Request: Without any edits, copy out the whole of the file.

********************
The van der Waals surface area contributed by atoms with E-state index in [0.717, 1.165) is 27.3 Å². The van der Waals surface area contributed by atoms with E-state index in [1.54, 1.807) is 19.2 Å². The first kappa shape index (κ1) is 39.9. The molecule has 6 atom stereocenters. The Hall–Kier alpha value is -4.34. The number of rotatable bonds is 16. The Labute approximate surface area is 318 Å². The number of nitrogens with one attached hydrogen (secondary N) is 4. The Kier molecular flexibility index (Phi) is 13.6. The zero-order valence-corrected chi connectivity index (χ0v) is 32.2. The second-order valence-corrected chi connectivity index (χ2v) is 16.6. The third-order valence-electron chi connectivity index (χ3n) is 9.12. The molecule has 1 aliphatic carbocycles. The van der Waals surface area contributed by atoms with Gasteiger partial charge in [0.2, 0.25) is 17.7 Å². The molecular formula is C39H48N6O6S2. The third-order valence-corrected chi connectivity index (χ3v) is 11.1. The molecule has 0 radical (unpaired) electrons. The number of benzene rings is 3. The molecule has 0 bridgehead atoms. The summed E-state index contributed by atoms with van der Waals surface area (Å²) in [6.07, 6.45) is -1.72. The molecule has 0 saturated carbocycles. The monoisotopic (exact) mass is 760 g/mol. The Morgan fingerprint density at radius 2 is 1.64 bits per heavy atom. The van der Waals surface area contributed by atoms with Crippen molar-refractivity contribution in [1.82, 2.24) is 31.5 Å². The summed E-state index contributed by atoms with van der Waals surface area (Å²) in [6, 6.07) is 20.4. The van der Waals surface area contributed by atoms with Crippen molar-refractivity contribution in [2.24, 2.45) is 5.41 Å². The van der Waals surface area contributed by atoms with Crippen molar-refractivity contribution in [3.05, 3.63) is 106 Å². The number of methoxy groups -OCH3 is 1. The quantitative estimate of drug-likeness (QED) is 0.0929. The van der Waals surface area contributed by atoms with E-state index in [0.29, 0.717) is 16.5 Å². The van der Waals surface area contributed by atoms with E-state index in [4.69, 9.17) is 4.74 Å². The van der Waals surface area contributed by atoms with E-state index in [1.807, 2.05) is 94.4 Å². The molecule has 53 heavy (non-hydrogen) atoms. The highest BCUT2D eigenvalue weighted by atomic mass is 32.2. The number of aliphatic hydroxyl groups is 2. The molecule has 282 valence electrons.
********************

The van der Waals surface area contributed by atoms with E-state index in [0.717, 1.165) is 27.3 Å². The van der Waals surface area contributed by atoms with E-state index in [1.54, 1.807) is 19.2 Å². The first kappa shape index (κ1) is 39.9. The molecule has 6 atom stereocenters. The Hall–Kier alpha value is -4.34. The number of rotatable bonds is 16. The Labute approximate surface area is 318 Å². The number of nitrogens with one attached hydrogen (secondary N) is 4. The Kier molecular flexibility index (Phi) is 13.6. The zero-order valence-corrected chi connectivity index (χ0v) is 32.2. The second-order valence-corrected chi connectivity index (χ2v) is 16.6. The third-order valence-electron chi connectivity index (χ3n) is 9.12. The molecule has 1 aliphatic carbocycles. The van der Waals surface area contributed by atoms with Gasteiger partial charge in [0.2, 0.25) is 17.7 Å². The molecular formula is C39H48N6O6S2. The third-order valence-corrected chi connectivity index (χ3v) is 11.1. The molecule has 0 radical (unpaired) electrons. The number of benzene rings is 3. The molecule has 0 bridgehead atoms. The summed E-state index contributed by atoms with van der Waals surface area (Å²) in [6.07, 6.45) is -1.72. The molecule has 0 saturated carbocycles. The monoisotopic (exact) mass is 760 g/mol. The Morgan fingerprint density at radius 2 is 1.64 bits per heavy atom. The van der Waals surface area contributed by atoms with Crippen molar-refractivity contribution in [1.82, 2.24) is 31.5 Å². The summed E-state index contributed by atoms with van der Waals surface area (Å²) in [6, 6.07) is 20.4. The van der Waals surface area contributed by atoms with Crippen molar-refractivity contribution in [2.24, 2.45) is 5.41 Å². The van der Waals surface area contributed by atoms with Crippen molar-refractivity contribution in [3.05, 3.63) is 106 Å². The number of methoxy groups -OCH3 is 1. The quantitative estimate of drug-likeness (QED) is 0.0929. The van der Waals surface area contributed by atoms with E-state index in [0.29, 0.717) is 16.5 Å². The van der Waals surface area contributed by atoms with E-state index in [4.69, 9.17) is 4.74 Å². The van der Waals surface area contributed by atoms with E-state index in [1.807, 2.05) is 94.4 Å². The molecule has 53 heavy (non-hydrogen) atoms. The highest BCUT2D eigenvalue weighted by atomic mass is 32.2. The number of aliphatic hydroxyl groups is 2. The molecule has 282 valence electrons.